Want a hot girl retirement? Here's what you need to do

From the Waitrose Nan to the Super Gran - here are the three levels of retirement + how much you need to save to get there

Alice Tapper

What are we talking about here?

A new report by the Pension and Lifetime Savings Association (PLSA) has found that the average cost of a "comfortable" retirement has been pushed up to £49,700 (annual expenditure) for a couple and £36,600 for a single person, up 4.6% since 2019.

An FYI on these stats: they assume you're not paying rent or a mortgage and are on a defined contribution pension (what most private-sector employers have these days), are post-tax and include the State Pension.

The increase is due to altered attitudes toward retirement after the pandemic, with higher budgets for a Netflix subscription (we all need some Regé-Jean Page), eating out, and travelling abroad.

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The three 'levels'

The researchers classified retirement lifestyles into three categories:

  • Minimum
  • Moderate
  • Comfortable

Let's look at what that means for you.

The comfortable retirement (aka the Waitrose nan)

She's Bouji AF. This is the kind of nan who slips the grandkids £200 cheques on the regular. You'll be spending £49,700 per year as a couple and £36,600 as a single person, up 4.6% since 2019.

Includes:

🛍 £94 weekly shop

🚖 Two cars replaced every five years

🧖🏾‍♀️ Beauty treatments (that filler is expensive)

✈️ 3 weeks holiday in Europe every year

A 'comfortable' retirement would mean a couple needs a pension pot of £371,000 per person in a couple or £590,000 as a single person*

A moderate retirement (aka the Glam gran)

Taking it down a notch but keeping it glam. You'll be spending £30,600 a year as a couple or £20,800 as a single person.

Includes:

🛍  £74 weekly shop

🚖 Two cars replaced every ten years

✈️ Two weeks away in Europe + a long weekend in the UK

A 'moderate' retirement would mean a couple needs a defined contribution pension pot of £133,000 per person or £270,000 as a single person*

A minimum retirement (aka the Super Nan)

Some folk get lucky with a generous pension scheme, a stable & financially supportive marriage but this isn't the majority. In fact, 2.1 million pensioners are now living in poverty with single women at an even greater risk.

Super Nans are the heroes - they make it work, often provide free labour to their families and always slip you a £20 note on your birthday.

A 'minimum retirement' is just enough to have a reasonable standard of living.

A single person would need £10,900 to spend a year and a couple would need a combined income of £16,700

For a couple, this would include:

🛍  £67 weekly shop

🚖  No car

🏡 A week + weekend away in the UK

A 'minimum' retirement would mean a couple needs no defined contribution pension (they could rely on the State Pension) whereas a single person would need a pot of £31,000.

A pension in 3 lines.

A pension is a pot that you save a % of your pre-tax salary into.  When you save into your pension, you rescue some of your income from the taxman 🦸‍♀️ Your employer pays into it too. You can then use that money to fund your retirement. In short, it's savings + free money!

So how much should you be saving?

Firstly, let's just say a big hello to the elephant in the room here: achieving even a moderate retirement is going to be really difficult to do for so many. Living costs are at an all-time high and many have been forced to opt-out of their pension during the pandemic.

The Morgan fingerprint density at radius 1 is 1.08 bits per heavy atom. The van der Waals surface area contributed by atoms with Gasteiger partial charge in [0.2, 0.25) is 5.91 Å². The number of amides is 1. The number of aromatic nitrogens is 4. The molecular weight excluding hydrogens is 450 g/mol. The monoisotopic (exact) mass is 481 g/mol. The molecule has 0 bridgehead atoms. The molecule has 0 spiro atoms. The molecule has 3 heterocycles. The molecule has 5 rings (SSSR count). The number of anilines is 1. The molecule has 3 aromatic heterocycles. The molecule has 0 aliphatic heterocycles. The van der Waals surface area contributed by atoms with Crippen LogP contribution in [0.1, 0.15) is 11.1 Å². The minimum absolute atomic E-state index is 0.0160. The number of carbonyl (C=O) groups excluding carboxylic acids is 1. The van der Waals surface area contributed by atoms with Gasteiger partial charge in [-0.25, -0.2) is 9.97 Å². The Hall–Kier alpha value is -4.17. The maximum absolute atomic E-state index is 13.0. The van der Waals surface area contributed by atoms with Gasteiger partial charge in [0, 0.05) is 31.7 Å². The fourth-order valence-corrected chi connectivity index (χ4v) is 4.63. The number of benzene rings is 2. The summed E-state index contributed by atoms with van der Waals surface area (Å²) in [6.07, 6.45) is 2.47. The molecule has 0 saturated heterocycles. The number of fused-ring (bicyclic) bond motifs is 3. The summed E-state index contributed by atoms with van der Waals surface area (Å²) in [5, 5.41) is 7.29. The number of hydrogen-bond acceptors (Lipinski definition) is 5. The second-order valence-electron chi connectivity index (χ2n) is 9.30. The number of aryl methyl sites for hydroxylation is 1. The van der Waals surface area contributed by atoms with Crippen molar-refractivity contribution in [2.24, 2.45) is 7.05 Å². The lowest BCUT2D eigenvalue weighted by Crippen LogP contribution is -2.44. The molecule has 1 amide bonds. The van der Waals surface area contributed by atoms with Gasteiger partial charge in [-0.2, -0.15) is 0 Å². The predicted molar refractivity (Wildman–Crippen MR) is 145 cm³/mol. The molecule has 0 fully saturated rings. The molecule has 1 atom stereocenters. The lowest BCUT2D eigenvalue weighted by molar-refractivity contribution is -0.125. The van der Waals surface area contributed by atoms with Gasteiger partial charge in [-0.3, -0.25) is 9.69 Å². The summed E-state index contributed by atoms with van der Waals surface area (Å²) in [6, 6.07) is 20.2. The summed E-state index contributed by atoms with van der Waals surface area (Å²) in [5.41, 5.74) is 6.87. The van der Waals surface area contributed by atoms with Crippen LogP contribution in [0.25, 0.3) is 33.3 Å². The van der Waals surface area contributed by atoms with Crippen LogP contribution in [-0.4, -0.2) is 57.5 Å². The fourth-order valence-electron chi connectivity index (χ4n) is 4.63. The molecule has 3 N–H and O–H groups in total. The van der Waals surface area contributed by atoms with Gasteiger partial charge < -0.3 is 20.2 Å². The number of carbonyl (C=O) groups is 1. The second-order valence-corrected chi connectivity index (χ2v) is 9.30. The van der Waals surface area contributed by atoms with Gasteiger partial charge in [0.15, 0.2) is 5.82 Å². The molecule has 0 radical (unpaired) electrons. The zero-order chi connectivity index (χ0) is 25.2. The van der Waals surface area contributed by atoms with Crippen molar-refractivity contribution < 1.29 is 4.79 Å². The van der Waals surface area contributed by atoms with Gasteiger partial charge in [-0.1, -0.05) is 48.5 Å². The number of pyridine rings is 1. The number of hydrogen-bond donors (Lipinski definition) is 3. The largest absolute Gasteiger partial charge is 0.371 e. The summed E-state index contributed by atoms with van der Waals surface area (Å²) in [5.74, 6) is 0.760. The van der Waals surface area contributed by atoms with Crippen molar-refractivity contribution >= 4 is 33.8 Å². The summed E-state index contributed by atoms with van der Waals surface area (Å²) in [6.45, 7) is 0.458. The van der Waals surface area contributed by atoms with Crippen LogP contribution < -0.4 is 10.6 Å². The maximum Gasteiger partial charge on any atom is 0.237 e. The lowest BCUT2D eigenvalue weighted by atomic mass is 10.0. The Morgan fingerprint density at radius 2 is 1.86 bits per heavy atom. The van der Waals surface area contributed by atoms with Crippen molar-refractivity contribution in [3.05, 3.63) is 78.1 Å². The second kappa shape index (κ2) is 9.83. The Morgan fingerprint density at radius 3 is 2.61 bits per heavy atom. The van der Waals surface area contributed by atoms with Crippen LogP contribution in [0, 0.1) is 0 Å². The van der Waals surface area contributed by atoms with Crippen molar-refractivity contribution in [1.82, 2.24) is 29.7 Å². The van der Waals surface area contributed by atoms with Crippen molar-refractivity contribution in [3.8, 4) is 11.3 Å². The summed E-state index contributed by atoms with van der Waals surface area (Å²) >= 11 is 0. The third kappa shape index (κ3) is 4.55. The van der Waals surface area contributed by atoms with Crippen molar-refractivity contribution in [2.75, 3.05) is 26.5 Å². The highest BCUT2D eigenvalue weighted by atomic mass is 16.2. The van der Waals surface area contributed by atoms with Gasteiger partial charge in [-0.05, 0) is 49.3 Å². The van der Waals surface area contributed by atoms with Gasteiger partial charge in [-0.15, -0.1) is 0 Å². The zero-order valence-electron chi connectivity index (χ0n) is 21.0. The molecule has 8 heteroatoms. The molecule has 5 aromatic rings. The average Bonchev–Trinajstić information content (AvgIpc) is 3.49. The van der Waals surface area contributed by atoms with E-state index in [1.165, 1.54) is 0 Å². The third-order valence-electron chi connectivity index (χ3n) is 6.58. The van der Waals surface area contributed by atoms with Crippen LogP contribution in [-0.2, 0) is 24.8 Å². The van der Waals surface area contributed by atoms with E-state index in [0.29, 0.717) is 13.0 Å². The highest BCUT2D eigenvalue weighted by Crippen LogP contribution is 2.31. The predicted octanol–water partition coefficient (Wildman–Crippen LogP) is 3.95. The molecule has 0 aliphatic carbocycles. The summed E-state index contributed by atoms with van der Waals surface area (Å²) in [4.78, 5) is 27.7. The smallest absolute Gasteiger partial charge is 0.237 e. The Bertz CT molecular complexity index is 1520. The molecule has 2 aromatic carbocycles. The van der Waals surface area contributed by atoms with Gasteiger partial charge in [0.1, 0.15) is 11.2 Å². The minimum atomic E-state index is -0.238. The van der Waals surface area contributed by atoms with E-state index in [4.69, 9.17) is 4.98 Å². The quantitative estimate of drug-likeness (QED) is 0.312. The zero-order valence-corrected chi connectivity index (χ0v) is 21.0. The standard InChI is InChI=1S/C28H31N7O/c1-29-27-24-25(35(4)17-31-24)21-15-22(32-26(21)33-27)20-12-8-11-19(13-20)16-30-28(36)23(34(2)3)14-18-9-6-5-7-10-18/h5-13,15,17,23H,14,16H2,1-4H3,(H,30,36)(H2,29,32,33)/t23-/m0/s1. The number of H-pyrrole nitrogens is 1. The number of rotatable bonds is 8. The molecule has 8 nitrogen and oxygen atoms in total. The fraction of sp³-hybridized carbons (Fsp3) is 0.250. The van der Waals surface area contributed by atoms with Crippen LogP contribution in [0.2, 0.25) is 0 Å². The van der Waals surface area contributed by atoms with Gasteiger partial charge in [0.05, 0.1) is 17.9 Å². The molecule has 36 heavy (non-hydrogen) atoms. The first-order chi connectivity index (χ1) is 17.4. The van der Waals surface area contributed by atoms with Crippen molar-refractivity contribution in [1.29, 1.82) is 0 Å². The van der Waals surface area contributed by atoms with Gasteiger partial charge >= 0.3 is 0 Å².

Experts suggest at least 12% of your income should be put towards retirement - some recommend as much as 15%. This includes employer contributions.

A good rule of thumb is to halve your age at which you start saving and put that percent away every month. So if you start at 30, you need to put 15% away

What else is within your control?

1) Opt back in - If you can, please opt back into your pension 🙏

2) Find a generous employer - this is underrated. If you're on the hunt for a new job, do some research into the pension scheme. Will they match your contributions for example?

3) Use a Lifetime ISA - This is like a retirement booster shot. You can save up to £4000 per year and get a 25% bonus from the government (thanks Rishi!) so that's £1000 a year. You can use a LISA to buy a home or for retirement.

Self-employed or need to combine your pensions?

Yes, you need a pension too! Stay tuned for a guide coming very soon.

If you’ve been collecting pensions like Pokemon then consolidating can be a great option. By putting them all into one pot you’ve got less to keep track of and you might save money by paying fewer management fees. It’s important to double-check that combining doesn’t mean you’ll miss out on any benefits such as guaranteed annuity rates.

We've previously worked with PensionBee, a brilliant company that are bringing pensions out of the dark ages. I use and love them. They've recently introduced self-employed pensions too - woohoo! 🎉  PensionBee will always tell you if they find any benefits, allowing you to decide if you still want to go ahead with the transfer.

You can learn more here. Please note, this is an affiliate link.

More help please

If you'd like to learn even more about pensions (I mean, who doesn't 🥱), you can sign up for this not-boring masterclass. It's free.

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❇️ How generous is your pension?
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Source: Retirement Living Standards 2021

*For illustration only, figures based on an annuity of £5,000 per £100,000